The previous failure of imaging to delineate mechanical SIJ issues led to the adoption of a battery of reproducible physical examination tests that are the reference standard for the diagnosis (8). Our group has validated a number of findings by SPECT/CT that is both sensitive and specific for the diagnosis of SIJ incompetence and has good reproducibility (κ = 0.85) (9). The region of interest (ROI) analysis found that of the hypothesized criteria for the diagnosis, increased soft tissue uptake in the dorsal interosseous ligament of the SIJ and at the site of ligament entheses yielded a score of 1.0 compared with joint uptake and sclerosis, which yielded a score of 0.41. These findings and the approach to the scintigraphic diagnosis can best be appreciated by understanding the integrated model of load transfer through the SIJ proposed by Lee and Vleeming (28). SPECT/CT is in the unique position to provide an accurate diagnostic system for SIJ incompetence that is unavailable by any other imaging modality.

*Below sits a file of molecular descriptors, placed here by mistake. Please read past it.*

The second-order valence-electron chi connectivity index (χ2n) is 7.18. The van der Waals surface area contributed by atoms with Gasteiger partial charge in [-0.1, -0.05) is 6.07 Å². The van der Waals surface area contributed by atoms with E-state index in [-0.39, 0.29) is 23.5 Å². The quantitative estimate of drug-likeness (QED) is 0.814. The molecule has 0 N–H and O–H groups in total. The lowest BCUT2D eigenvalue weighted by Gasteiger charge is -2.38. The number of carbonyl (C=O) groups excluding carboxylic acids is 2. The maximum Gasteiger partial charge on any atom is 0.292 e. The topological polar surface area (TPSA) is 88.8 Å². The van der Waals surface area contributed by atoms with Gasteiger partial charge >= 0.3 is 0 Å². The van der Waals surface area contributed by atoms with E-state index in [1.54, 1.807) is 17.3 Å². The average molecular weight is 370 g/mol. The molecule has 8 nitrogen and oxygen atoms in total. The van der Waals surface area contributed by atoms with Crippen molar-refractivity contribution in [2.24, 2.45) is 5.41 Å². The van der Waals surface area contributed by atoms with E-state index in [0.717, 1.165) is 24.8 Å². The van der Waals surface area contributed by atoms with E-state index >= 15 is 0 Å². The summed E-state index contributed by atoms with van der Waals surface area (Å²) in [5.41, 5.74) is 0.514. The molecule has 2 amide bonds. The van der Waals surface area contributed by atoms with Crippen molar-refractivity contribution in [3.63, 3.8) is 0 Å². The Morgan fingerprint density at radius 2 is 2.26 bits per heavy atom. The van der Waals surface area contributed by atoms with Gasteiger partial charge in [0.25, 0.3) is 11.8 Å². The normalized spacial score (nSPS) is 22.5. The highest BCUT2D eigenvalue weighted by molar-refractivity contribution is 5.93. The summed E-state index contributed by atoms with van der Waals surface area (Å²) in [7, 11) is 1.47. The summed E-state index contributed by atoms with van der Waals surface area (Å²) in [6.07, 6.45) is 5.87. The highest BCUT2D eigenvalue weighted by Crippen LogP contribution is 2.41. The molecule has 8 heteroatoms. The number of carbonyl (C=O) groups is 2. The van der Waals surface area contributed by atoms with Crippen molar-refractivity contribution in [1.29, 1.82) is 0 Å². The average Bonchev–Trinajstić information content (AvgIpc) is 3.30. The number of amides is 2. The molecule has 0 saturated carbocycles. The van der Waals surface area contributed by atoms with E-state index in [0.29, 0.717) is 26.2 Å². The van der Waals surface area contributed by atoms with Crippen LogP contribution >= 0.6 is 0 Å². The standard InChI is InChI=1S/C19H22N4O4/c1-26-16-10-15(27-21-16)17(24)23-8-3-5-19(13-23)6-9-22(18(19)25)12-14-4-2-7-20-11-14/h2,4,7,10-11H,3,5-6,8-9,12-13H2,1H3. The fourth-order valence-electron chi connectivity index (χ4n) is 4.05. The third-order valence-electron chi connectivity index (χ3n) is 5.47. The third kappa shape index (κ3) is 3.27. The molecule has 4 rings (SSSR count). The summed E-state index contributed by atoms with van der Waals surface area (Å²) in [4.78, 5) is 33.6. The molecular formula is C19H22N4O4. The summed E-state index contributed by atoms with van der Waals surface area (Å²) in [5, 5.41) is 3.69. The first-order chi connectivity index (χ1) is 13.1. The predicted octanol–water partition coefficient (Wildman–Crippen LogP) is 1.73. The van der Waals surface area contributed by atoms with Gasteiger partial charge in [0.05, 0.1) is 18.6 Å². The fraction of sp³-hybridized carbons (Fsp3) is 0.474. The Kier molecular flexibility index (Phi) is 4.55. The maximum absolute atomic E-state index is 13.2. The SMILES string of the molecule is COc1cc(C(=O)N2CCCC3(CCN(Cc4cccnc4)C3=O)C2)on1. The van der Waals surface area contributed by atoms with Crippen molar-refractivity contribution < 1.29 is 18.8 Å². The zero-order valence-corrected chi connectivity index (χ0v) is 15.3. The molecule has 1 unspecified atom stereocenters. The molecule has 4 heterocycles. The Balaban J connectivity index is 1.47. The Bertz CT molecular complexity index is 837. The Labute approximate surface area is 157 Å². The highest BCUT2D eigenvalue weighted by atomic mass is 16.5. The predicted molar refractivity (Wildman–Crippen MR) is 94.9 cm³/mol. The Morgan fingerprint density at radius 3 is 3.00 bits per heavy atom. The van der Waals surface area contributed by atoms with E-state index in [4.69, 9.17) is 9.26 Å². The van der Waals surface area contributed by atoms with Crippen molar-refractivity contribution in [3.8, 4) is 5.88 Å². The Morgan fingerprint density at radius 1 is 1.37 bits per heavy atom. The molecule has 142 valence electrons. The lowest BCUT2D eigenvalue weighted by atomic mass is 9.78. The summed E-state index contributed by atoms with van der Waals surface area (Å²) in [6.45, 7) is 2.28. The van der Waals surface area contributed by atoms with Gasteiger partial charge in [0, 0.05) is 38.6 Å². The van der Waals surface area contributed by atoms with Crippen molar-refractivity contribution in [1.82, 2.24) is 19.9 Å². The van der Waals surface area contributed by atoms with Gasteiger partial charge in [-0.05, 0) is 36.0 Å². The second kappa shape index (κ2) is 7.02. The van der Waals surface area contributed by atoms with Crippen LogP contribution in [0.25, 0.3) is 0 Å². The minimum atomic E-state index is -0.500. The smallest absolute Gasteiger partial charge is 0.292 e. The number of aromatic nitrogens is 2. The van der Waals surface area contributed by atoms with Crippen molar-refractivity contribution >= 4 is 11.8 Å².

The concept of load transfer through the SIJ postulates 2 mechanisms for a stable load transfer. The first is form closure, where the irregularities on the joint surface of the sacrum and innominate and the “L” shape of the articulation effectively lock the SIJ into the pelvic ring. When this articulation is under load, the sacrum moves anteriorly into the ring (nutation) in a stable configuration. The second mechanism is force closure, in which there is a coordinated contraction of the abdominal musculature that compresses the pelvic ring and locks the sacrum into the pelvis in a stable configuration. When there is significant injury to the SIJ, this mechanism is disrupted, usually because of an injury to the dorsal interosseous ligament of the SIJ (Figure 1). This ligament is structurally important, as there is no capsule around the posterior aspect of the joint and ligamentous disruption can result in the sacrum moving posteriorly and out of the stable configuration of the pelvic ring (23). This painful process leads to a loss of sequencing of the contractions of the abdominal musculature, leading to loss of the compressive mechanism that helps lock the pelvic ring. It was initially believed that the principal pain generator was the SIJ itself. However, more recent work has shown that this group of patients with mechanical SIJ “dysfunction” respond more completely to local anesthetic injection into the dorsal ligaments rather than into the SIJ itself (96% vs 62% improvement in pain scores) (29). This suggests that the principal site of the pathophysiology in mechanical “dysfunction” of the SIJ is the dorsal interosseous ligament with loss of abdominal muscle synchronization being a secondary phenomenon.